November 6, 1941: Doug Sahm Born

Share This:

ds1-300He came into the world as Douglas Wayne Sahm on November 6, 1941 in San Antonio, TX, and is best known for his #13 1965 pop hit “She’s About a Mover” as leader of the Sir Douglas Quintet, and then some 35 years later as a member of the Grammy-winning Texas Tornados along with Freddy Fender, Flaco Jimenez and Augie Meyers. Around and in between, he played and recorded a full range of American musical styles during his life.

A steel guitar prodigy as a youngster, he performed with Hank Williams at the country music legend’s last show ever and was asked to join the Grand Ole Opry at age 11. Later in his teens Sahm played blues in San Antonio nightclubs while releasing pop singles on local labels.

After the British Invasion hit America, Texas producer Huey Meaux tried to cash in on the latest rage by giving Sahm’s group with Meyers the English-sounding name Sir Douglas Quintet. Sahm spent the late 1960s immersed in the San Francisco Bay Area scene recording and performing rock, pop, blues, R&B and jazz – and scoring a #27 hit as the Sir Douglas Quintet with “Mendocino” – before returning to his home state of Texas, where he became an elder statesman on the booming Austin, TX music scene.

Watch the Sir Douglas Quintet perform “Mendocino” on Playboy After Dark

Signed to Atlantic Records in 1973 by producer Jerry Wexler, he cut the critically acclaimed Doug Sahm and His Band album that featured guests like Bob Dylan, Dr. John and David Bromberg.

Never driven by commercial considerations, Sahm had an encyclopedic knowledge of American roots musical styles and natural feel for them all. That fed into his Tex-Mex “supergroup” the Texas Tornados that found popularity with country and Latin audiences and won a Grammy in 1991 for Best Mexican-American Performance. He died in 1999 from an undiagnosed congenital heart condition, and is the subject of a 2015 documentary film, Sir Doug & the Genuine Texas Cosmic Groove (see BCB’s review here).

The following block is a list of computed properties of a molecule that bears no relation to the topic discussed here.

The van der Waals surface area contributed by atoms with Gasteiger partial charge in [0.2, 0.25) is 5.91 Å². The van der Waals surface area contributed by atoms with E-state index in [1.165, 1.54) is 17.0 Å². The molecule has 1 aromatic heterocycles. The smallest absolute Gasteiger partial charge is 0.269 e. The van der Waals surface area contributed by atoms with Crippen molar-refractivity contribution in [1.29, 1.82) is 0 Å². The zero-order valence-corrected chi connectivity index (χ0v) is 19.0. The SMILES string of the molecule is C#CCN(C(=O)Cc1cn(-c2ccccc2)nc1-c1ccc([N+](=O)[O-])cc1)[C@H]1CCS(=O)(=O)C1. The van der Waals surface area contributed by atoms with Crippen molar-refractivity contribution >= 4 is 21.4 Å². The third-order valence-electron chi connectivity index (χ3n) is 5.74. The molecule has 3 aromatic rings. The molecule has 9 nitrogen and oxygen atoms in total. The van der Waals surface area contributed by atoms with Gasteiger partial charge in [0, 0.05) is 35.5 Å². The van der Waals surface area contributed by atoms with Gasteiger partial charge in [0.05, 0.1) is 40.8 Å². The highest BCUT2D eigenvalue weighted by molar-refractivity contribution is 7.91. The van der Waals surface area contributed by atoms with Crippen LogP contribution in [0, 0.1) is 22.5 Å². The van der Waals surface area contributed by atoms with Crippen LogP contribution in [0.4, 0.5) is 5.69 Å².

Best Classic Bands Staff

4 Comments so far

Jump into a conversation
  1. Wes
    #1 Wes 6 November, 2019, 10:36

    I believe he passed away in 1999.

    Reply this comment
  2. Da Mick
    #2 Da Mick 7 November, 2021, 09:38

    While I had some recordings of his as a young-in, there was so much in this article that I didn’t know about him. So, thanks!

    That said, it’s hard to fathom how a musician with Sahm’s pedigree flew largely under the radar for many music fans nation-wide. Texas has always had it’s own music culture, and probably more regional stars than any other state or area, And while a number of these regional stars can get quite renowned in their area, only a few of these have broken out into the national spotlight. This was especially true back in Sahm’s day.

    Reply this comment
  3. Mac
    #3 Mac 7 November, 2023, 07:14

    It’s interesting that he was a steel guitar prodigy. Years later it was Augie Meyers that was the player in most of Sahm’s bands. It’s hard to say which iteration I liked best. They were all wonderful.

    Reply this comment

Your data will be safe!Your e-mail address will not be published. Also other data will not be shared with third person.

This site uses Akismet to reduce spam. Learn how your comment data is processed.